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Water crisis in northern Syria reached critical levels: MSF

QAMISHLI, Syria (North Press) – On Tuesday, Doctors Without Borders Organization (MSF) warned that the limited access to clean water in northern Syria during the past few months has reached dangerous levels.

Three million Syrian people, the majority of whom are displaced, suffer from a water shortage crisis due to the destruction of the water and sanitation infrastructure, according to the MSF.

“When water is available and accessible to people in northwest Syria, it is sometimes unsafe and polluted,” said Ibrahim Mughlaj, MSF Health Promotion Officer in northwest Syria.

“Contaminated water often brings waterborne diseases and other health problems to the camps, such as diarrhea, hepatitis, impetigo, scabies and many other diseases,” he added.

He believed that “the limited access to water also seriously impedes basic hygiene measures to prevent and treat coronavirus.”

The official revealed that funding for the activities of providing water, sanitation and hygiene services has currently decreased to “less than a third of what was spent in 2020 on the same activities.”

Meanwhile, a primary health care center supported by MSF in Raqqa said that the number of diarrhea cases last May was 50% higher than it was in May 2020.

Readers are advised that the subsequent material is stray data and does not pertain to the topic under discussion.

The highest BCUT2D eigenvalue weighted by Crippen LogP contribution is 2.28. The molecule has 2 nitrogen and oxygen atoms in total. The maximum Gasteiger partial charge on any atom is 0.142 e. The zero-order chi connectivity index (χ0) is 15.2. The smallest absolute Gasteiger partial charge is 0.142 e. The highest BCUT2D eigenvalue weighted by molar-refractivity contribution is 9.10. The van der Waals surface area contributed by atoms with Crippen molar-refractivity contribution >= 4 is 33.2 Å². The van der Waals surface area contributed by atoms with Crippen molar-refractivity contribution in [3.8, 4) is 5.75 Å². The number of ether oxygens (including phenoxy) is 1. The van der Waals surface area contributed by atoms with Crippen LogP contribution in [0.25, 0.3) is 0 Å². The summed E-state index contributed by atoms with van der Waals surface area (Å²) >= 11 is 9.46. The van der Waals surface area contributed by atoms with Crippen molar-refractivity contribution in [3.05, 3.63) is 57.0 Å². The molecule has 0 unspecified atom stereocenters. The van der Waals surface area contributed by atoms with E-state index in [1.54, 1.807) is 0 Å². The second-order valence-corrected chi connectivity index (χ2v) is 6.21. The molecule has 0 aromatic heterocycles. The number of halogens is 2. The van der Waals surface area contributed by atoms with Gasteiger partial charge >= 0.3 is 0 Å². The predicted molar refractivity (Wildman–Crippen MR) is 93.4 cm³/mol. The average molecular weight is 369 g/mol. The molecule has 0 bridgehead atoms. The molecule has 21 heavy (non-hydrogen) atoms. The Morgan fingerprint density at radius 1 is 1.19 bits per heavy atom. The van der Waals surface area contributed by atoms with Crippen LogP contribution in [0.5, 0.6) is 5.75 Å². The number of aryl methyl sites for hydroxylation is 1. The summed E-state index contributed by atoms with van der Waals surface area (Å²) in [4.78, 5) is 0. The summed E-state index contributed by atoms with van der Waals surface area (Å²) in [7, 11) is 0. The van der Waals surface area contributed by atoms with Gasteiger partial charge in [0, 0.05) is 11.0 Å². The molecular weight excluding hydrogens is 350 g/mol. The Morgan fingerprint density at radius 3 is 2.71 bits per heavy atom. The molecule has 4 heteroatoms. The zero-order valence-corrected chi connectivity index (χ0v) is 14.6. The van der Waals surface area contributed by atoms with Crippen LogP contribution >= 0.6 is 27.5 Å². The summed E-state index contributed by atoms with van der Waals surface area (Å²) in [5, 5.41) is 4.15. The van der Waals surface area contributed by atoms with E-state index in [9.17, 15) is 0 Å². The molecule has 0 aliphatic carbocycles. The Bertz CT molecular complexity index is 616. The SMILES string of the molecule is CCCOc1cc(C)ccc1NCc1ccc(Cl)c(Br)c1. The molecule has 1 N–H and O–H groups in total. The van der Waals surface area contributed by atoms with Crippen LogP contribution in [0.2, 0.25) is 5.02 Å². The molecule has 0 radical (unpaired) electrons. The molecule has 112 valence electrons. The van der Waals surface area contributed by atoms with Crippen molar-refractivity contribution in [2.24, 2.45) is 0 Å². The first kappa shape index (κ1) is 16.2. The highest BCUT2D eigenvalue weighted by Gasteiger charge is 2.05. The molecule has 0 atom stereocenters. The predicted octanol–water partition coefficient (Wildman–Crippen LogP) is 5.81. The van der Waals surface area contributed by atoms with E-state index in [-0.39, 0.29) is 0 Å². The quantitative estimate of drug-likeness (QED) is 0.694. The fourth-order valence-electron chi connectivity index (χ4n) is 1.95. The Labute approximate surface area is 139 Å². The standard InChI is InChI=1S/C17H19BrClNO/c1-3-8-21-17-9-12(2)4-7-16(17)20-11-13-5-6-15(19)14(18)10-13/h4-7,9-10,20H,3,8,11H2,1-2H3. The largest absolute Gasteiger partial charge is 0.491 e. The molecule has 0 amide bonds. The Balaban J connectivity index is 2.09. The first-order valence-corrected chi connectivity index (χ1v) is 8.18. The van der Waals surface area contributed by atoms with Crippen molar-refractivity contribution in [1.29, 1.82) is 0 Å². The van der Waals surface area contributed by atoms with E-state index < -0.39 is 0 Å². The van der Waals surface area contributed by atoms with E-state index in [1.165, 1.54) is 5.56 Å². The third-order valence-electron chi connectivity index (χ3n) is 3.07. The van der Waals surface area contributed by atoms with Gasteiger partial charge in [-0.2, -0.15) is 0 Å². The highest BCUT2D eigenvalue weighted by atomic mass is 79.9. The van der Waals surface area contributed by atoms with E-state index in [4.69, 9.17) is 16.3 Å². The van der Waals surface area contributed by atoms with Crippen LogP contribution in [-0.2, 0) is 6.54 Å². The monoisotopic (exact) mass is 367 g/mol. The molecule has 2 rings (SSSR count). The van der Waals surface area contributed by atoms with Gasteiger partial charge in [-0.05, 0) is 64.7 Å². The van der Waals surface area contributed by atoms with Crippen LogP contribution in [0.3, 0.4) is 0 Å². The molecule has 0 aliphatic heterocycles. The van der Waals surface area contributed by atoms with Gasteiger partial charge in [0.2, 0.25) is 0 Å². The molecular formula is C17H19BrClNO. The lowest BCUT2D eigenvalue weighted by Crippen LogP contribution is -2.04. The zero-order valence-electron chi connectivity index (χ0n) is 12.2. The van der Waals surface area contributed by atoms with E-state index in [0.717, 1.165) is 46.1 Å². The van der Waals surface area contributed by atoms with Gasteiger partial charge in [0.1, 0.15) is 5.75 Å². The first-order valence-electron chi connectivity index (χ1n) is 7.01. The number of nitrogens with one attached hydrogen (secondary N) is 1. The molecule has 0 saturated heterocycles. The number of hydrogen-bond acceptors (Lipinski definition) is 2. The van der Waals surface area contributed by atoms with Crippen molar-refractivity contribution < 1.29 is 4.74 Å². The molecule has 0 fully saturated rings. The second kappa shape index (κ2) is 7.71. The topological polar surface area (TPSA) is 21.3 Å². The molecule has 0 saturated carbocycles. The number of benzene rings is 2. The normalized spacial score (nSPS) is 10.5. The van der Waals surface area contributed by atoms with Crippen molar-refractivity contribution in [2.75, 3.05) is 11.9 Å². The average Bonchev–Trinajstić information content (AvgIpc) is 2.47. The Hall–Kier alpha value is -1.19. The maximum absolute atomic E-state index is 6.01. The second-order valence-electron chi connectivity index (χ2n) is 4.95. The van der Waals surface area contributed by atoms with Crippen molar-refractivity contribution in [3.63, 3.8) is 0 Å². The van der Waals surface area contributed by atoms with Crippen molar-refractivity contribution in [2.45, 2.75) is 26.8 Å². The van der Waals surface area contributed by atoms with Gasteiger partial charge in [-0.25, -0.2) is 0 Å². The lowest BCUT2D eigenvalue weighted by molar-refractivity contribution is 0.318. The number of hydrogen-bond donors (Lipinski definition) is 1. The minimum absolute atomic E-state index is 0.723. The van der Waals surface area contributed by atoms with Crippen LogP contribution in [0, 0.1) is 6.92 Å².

According to the organization, one million people in Hasakah have faced difficulty accessing water for nearly two years, due to frequent and continuous interruptions in the provision of water from the Allouk water station, which is under the control of the Turkish authorities.

In addition, the population of northeastern Syria is affected by the sharp decrease in the water flowing into the Euphrates River, the most important source of water in the region.

Yesterday on Monday, the activities of the International Water Forum in North and East Syria started under the auspices of the Local Administration and Environment Board in the Jazira region, with the participation of Rojava University and the Euphrates Center for Studies.

The forum aims to shed light on international charters, laws and agreements on water and the risks and challenges related to the issue of water security.

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